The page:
Salaries and job rates up for 2019 law grads, reaching highest point since Great Recession

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Law graduates in the class of 2019 saw employment and salary gains that are the highest since the Great Recession, according to figures released Wednesday by the National Association for Law Placement.

The overall employment rate for the class of 2019 reached 90.3% for graduates for whom employment status was known, the highest since an employment rate of 91.9% for the class of 2007, according to a NALP press release and report with selected findings.

The percentage of graduates in full-time, long-term jobs requiring bar passage was at 74.3% among graduates with known employment status—the highest level ever recorded.

The national median salary among those who reported pay was $72,500, up 3.6% from the class of 2018 median, and a little more than the previous all-time high of $72,000 for the classes of 2008 and 2009.

The national median law firm salary was $125,000 for the class of 2019, up 4.2% from the previous year. The amount is still a little lower than the median law firm salary of $130,000 measured for the class of 2009.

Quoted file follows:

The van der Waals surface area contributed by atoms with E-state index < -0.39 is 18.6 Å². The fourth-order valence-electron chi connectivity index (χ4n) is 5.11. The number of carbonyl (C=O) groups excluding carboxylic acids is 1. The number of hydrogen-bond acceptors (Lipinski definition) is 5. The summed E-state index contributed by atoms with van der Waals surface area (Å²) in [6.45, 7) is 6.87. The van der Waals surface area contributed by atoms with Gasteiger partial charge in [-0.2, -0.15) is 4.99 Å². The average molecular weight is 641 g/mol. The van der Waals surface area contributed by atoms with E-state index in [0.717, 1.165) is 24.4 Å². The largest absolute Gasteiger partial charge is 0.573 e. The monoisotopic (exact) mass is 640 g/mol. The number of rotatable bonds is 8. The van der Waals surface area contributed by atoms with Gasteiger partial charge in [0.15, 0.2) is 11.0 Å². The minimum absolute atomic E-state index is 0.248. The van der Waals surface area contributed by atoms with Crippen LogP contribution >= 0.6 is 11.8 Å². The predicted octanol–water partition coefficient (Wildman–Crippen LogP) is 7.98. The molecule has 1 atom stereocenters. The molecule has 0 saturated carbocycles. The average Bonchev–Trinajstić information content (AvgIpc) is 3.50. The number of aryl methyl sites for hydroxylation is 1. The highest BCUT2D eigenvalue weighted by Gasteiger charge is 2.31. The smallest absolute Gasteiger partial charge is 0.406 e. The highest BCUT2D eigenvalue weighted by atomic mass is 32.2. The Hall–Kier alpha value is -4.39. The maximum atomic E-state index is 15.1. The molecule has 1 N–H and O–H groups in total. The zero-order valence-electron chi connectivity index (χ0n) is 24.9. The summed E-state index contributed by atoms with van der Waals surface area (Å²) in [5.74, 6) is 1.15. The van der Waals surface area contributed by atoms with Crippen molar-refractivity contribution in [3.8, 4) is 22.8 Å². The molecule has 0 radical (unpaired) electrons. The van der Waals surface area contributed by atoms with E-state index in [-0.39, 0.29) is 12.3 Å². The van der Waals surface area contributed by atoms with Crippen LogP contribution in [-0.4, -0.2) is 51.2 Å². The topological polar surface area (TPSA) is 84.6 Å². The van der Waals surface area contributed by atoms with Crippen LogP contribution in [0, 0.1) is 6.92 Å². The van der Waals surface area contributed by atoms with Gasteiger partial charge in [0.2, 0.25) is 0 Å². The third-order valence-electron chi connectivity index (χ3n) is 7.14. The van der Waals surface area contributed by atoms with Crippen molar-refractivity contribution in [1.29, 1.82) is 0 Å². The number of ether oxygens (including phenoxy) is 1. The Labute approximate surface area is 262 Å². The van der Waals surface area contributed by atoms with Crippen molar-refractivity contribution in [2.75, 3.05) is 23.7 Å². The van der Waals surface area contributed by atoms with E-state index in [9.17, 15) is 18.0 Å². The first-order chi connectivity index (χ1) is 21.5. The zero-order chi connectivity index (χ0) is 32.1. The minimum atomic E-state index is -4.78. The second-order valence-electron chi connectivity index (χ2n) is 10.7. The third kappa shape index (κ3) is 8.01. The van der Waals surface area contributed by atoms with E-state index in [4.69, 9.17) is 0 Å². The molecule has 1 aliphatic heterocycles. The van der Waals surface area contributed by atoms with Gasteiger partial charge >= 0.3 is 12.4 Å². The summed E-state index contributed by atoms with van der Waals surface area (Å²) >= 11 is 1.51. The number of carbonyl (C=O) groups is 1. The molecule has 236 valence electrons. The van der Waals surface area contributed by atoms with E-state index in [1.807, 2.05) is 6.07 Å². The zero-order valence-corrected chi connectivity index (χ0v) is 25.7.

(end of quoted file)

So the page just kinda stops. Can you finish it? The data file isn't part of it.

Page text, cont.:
The gains are shaped by a smaller graduating class size. The class of 2019 had 33,954 graduates, compared to the class of 2013 that produced an all-time high of 46,776 job seekers. At the same time, the number of jobs obtained was flat or down in virtually every sector except law firms of more than 500 lawyers.

In June, the ABA released slightly lower figures on job outcomes for the class of 2019 that were based on the percentage of graduates in jobs, rather than percentage of graduates for whom employment status was known.

The ABA job figures were measured March 16. James Leipold, NALP executive director, noted uncertainty ahead.

“Of course, all bets are off in terms of predicting employment outcomes for the next several classes. We know that the COVID-19 pandemic is wreaking havoc with the entire labor market, and certainly the legal services sector is not immune,” Leipold wrote. “Now it is all but inevitable that the employment outcomes for the class of 2019 will stand as a high-water mark for some time to come, though of course even some of the jobs they had secured are at risk in the current environment.”

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